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Cello Perspectives: A One on One with David Finckel

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To celebrate Cello Month on WFMT, we’ve invited a number of professional players to consider a set of questions, expecting—and hoping for—a range of answers to widen our perspective on the instrument. Cellists are given the option to edit or skip questions. Our first participant is one of America’s top cellists, David Finckel.

One of the founders of the Emerson String Quartet, David Finckel and his three colleagues expanded the world of quartet-playing, becoming one of the most celebrated quartets of all time. The Emerson’s recordings of the quartet repertoire are favorites among many collectors. Today David Finckel tours as a soloist and serves as co-artistic director of the Chamber Music Society of Lincoln Center, Music@Menlo; he also teaches at Juilliard and runs his own record label ArtistLed with wife Wu Han.

How old were you when you started to play? Why did you choose the cello? What made you decide to become a musician?
I was ten, and had been studying the piano for five years. It was time for me to learn an instrument that I could play in orchestra, and my parents said: “Why don’t you take up the cello like your great-uncle Alden, your uncle George, and your two cousins Mike and Chris?” That was all I needed to hear.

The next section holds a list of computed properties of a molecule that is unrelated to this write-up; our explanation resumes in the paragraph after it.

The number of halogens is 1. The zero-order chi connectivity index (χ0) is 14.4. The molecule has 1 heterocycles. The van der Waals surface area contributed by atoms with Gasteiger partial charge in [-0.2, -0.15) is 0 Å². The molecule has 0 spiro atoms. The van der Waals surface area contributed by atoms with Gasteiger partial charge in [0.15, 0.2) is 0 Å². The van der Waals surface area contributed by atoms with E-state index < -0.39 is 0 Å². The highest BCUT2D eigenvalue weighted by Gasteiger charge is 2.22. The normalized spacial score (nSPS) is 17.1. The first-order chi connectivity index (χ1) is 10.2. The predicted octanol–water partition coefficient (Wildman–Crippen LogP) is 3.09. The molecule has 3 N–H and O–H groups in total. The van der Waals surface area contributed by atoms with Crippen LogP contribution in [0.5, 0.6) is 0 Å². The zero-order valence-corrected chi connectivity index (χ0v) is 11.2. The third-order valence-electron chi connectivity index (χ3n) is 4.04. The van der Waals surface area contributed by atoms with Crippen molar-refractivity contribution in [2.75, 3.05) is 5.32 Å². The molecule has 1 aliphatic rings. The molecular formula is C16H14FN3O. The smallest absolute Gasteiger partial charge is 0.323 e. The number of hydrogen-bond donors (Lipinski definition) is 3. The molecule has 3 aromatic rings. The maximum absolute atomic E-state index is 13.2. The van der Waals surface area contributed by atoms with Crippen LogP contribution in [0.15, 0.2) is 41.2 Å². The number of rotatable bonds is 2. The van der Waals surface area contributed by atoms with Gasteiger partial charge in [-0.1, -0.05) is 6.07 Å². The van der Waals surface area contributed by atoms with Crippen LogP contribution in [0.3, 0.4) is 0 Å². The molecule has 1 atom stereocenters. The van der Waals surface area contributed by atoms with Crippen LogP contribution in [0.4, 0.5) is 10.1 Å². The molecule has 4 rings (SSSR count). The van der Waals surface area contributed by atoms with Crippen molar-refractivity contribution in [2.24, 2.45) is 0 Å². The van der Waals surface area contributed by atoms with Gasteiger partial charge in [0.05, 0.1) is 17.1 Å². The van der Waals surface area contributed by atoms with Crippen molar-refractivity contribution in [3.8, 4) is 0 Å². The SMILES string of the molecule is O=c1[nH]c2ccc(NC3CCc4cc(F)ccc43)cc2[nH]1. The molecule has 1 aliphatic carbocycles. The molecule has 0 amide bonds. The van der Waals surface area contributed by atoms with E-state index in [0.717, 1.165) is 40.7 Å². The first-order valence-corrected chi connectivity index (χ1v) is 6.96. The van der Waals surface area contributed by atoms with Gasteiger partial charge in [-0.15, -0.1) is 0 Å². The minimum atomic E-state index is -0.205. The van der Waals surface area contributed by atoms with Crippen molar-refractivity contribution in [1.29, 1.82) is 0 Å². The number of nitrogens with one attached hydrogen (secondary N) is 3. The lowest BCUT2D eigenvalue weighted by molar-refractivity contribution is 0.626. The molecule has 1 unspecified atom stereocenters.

Can you name a piece or two of core repertoire that requires extra prep time? What specifically makes it challenging for players?
Certainly there are pieces that have special needs that take extra time. Both Schubert’s Arpeggione Sonata and the Bach 6th Suite fall into that category as they were composed for instruments with 6 and 5 strings respectively, instead of the cello’s normal 4. We have to make them sound not impossible and awkward, like they were indeed composed for the cello we use, and that takes abnormal fingering and bowing strategies that are usually outside our realm of normal playing.
 

Do you have a maintenance schedule for the cello? What has to be done to keep it in top working order? Is the instrument sensitive to conditions and how do you adjust?
I adjust my own sound post with a limited degree of sophistication, which means that all I do is make it a little tighter or a little looser depending on the climate.  And I only need to do it if there is an extreme climate change. Within the last three weeks I’ve gone from the Caribbean to New York to Tokyo and Taipei and back, and with the incredible cold in the northeast vs. the Caribbean steaminess, I’ve had to move the post. But it’s gotten a bit out of whack, beyond where I can handle it, so when I finally return home I’ll be taking the cello back to its maker, Sam Zygmuntowicz, for a really professional adjustment. Beyond that, I keep the cello clean and that’s all I have to do to keep it running well. It’s a great cello, finished in 1993, and is extremely stable under all but the most trying conditions.
 

What’s your favorite cello recording? Why?
All of my favorite cello recordings, with only a few exceptions, are by Rostropovich. He was in a class by himself, and what he left us is beyond compare. I still receive the most inspired lesson from him every time I hear him on record or video, and I’m so thankful that we cellists have such a rich resource for learning.